Out at the range, the M2 performed flawlessly, without a single hiccup. It digested Winchester promo loads, 1 oz. AA's, 1-1/4 oz. three inch shells and the Federal 1-5/16 oz. loads I used for patterning without a hitch. It was completely reliable right-out of the box, regardless of what it was fed.


All of my test shooting was done with a thin shirt on, no hunting coat or shooting vest. The M2 was surprisingly soft to shoot. Far more comfortable than some heavier O/U models, and actually noticeably softer shooting than a heavier Beretta Urika 2 Gold 20 gas gun with its vinyl crucifix buttplate. It is dramatically softer shooting with 1 oz. AA loads than a substantially heavier Citori 28 gauge with 3/4 oz. loads. Most 28 gauges don't kick much but apparently this Citori didn't read that part. Also noticeable was the absence of muzzle flip with the 1 oz. AA's. I expected some with this light of a gun and a short barrel, but it just wasn't there.


I also ran through a box of 1-1/4 oz. 3 inch #5 shot loads. Around here, if you go through two boxes of pheasant loads in a season, you've had a fabulous season. The M2 20 gauge is ideally suited for that.


The bore of the Benelli M2 as measured by Skeets bore gauge is .620 in. The Improved Modified tube used for patterning had a surprising light constriction of .022 in. Shooting off bag and cradle at the bench, with Federal 1-5/16 oz. 3 inch loads was the only time recoil was uncomfortable, without the benefit of the entire body to absorb it. Off the bench again reinforced how heavy the supplied trigger really was; it felt like I was pulling on it forever. The Benelli M2 gave beautifully centered patterns at 40 yards, very even with no patchiness about two inches high, an ideal field pattern for flushing game. It shot to point of aim. This is a very good thing, as many shotguns do not.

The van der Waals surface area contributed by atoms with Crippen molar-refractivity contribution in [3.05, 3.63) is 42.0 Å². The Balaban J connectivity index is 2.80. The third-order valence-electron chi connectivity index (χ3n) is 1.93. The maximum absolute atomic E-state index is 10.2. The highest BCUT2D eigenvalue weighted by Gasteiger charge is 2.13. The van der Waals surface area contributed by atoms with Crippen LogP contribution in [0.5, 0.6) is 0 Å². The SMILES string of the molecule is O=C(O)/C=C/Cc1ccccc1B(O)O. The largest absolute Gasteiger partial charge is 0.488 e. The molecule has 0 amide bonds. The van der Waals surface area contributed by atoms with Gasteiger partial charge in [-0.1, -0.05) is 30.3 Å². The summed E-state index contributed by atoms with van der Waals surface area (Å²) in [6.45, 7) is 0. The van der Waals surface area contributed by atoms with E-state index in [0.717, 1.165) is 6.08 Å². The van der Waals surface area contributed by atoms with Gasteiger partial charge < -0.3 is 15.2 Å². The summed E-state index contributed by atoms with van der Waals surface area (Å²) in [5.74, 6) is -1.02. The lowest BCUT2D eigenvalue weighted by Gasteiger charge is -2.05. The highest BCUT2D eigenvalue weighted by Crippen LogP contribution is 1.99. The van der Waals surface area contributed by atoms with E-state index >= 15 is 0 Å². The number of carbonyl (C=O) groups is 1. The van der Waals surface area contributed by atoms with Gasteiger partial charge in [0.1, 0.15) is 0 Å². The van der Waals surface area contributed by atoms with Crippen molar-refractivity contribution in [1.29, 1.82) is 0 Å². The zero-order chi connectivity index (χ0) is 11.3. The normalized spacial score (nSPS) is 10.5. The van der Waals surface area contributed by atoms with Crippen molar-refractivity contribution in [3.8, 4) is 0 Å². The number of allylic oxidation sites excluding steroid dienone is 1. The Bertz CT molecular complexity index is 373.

I appreciate highly polished blue and hand-checkered walnut as much as anyone. Along with that comes the knowledge that a blued barrel is a pre-rusted barrel that requires some care. There's red oxide, the stuff we generally don't like, and black oxide that sounds better if we call it bluing. Bluing is fine for many applications, but for the all-weather hunter it has its downside as well. (Actually, a properly rust blued barrel is completely protected by the resulting oxide and will not rust further. -Editor.) The same goes for walnut stocks, which do nothing to manage recoil. It is easy to appreciate the craftsmanship of beautifully inletted walnut, the hand-rubbed oil finishes and the eye-catching grain. However, in the case of this M2, the engineered result is ultra-light weight, weather-resistance and shooting comfort not possible with the use of traditional materials.


Stripping down the M2 couldn't be much easier, a child of six could do it. Unfortunately, six year old children are rarely handy when you really need them, so you'll find it easy to do yourself. Unscrew the forearm cap, pull off the charging handle, knock out a drift pin and the rest is close to self-explanatory. That's one of the benefits when you don't have action bars or springs in the barrel nut to fuss with.


There is little doubt left in my once young mind about how well the Comfortech stock works. All anyone has to do is pull the trigger versus any shotgun in the same weight bracket including Benelli's own Weathercoat-stocked Ultralight 12 gauge with similar loads and you'll instantly find the difference to be night and day. It isn't the softest-shooting 20 gauge ever. For the record, the softest-shooting 20 gauge in my experience with target loads is the original Browning Gold 20 gauge, no longer in production, which tips the scales at 7-1/4 pounds. Though soft-shooting, it is decidedly a ponderous pig compared to the M2 Comfortech.


With target loads, you can shoot it all day. More important for pheasant aficionados, you'll actually be delighted to carry it all day as well. Fast and responsive is a great advantage for grouse and quail hunting and the M2 fits the bill there, as well. Now that Federal Heavyweight #7 20 gauge loads have proven to be devastatingly effective on turkey, the M2 is just ideal to handle in the close quarters of a turkey blind. The Benelli M2 Comfortech is the lightest, fastest-shouldering, best handling, most hassle-free repeating 20 gauge I've tested in recent memory.

Back to Product Reviews

Copyright 2010, 2012 by Randy Wakeman. All rights reserved.